Earl Haig Hall: Planning application for nursery in old pub splits community
PUBLISHED: 12:40 24 April 2019 | UPDATED: 16:30 24 April 2019
The future of Crouch End's Earl Haig Hall is up in the air this week after a nursery company submitted a planning application to convert the old pub and British Legion base.
International childcare company SafariKid has a agreed a deal to take over the Elder Avenue building – which closed as a pub in January when old owners Antic Inns sold the freehold – subject to receiving planning permission to change the building's use.
This comes after the Crouch End Forum lodged bids to have the site both locally listed and recognised as an Asset of Community Value (ACV).
Speaking to this paper, the forum's chair Mark Afford said they had yet to hear back from the council.
He added: “I think reaction will be split amongst locals. There's nothing particularly wrong with a nursery, particularly if it's rather that than it being empty.
“There is a groundswell upset though, not just about the loss of the pub but the loss of a community asset.”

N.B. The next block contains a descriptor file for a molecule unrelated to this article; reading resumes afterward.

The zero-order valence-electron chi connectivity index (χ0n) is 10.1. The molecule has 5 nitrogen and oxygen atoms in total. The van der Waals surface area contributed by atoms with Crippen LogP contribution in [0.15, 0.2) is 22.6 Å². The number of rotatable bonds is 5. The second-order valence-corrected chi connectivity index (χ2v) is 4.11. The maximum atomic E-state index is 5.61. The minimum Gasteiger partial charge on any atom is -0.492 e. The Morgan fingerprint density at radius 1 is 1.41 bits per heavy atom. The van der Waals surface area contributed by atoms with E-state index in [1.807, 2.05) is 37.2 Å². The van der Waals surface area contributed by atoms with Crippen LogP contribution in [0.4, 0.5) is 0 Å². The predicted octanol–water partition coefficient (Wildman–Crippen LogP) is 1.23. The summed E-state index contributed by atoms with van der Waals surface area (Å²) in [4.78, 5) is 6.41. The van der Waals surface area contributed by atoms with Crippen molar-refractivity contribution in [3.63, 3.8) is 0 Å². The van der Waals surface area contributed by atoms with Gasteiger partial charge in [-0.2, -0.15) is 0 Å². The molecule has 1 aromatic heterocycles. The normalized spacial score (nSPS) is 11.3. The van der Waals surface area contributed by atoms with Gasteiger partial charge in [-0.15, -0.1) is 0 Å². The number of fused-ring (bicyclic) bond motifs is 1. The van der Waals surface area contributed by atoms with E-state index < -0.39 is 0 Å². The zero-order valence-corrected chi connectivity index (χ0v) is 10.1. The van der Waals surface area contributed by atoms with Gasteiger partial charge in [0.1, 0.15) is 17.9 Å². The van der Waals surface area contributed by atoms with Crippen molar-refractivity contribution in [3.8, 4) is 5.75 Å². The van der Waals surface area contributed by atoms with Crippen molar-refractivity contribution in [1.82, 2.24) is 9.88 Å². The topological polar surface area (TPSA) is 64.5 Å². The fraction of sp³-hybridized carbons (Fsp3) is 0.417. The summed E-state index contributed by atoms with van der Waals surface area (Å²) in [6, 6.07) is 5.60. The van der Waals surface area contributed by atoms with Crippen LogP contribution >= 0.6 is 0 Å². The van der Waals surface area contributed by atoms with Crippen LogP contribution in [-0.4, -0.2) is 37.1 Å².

John Cryne, the chair of the north London branch of the Campaign for Real Ale (CAMRA) has also written to object. He said: “Previous attempts to change from community use have been rejected before and I urge that they be rejected again. The value that a pub has as a community facility is now well recognised.”
Others were more supportive, one Elder Avenue resident has written welcoming the planned changes, which would they say be a “better use of the space” than the previous “noisy” pub and community venue.
SafariKid's UK head of property Alex Ringer said the group was “excited by the opportunity to potentially join the local community of Crouch End”.
Alex added: “The Earl Haig has happy memories for many, and we are aware of the sadness that it has closed.
“We hope that residents can see that a nursery would be a positive addition to the local community to have in its place and we look forward to hopefully becoming a part of Crouch End life for the younger generation and their families.”
The agent – Nick Furlong – marketing the site's lease has previously told the Ham&High that sentimentality over the pub was misplaced as “the previous operation just wasn't viable”.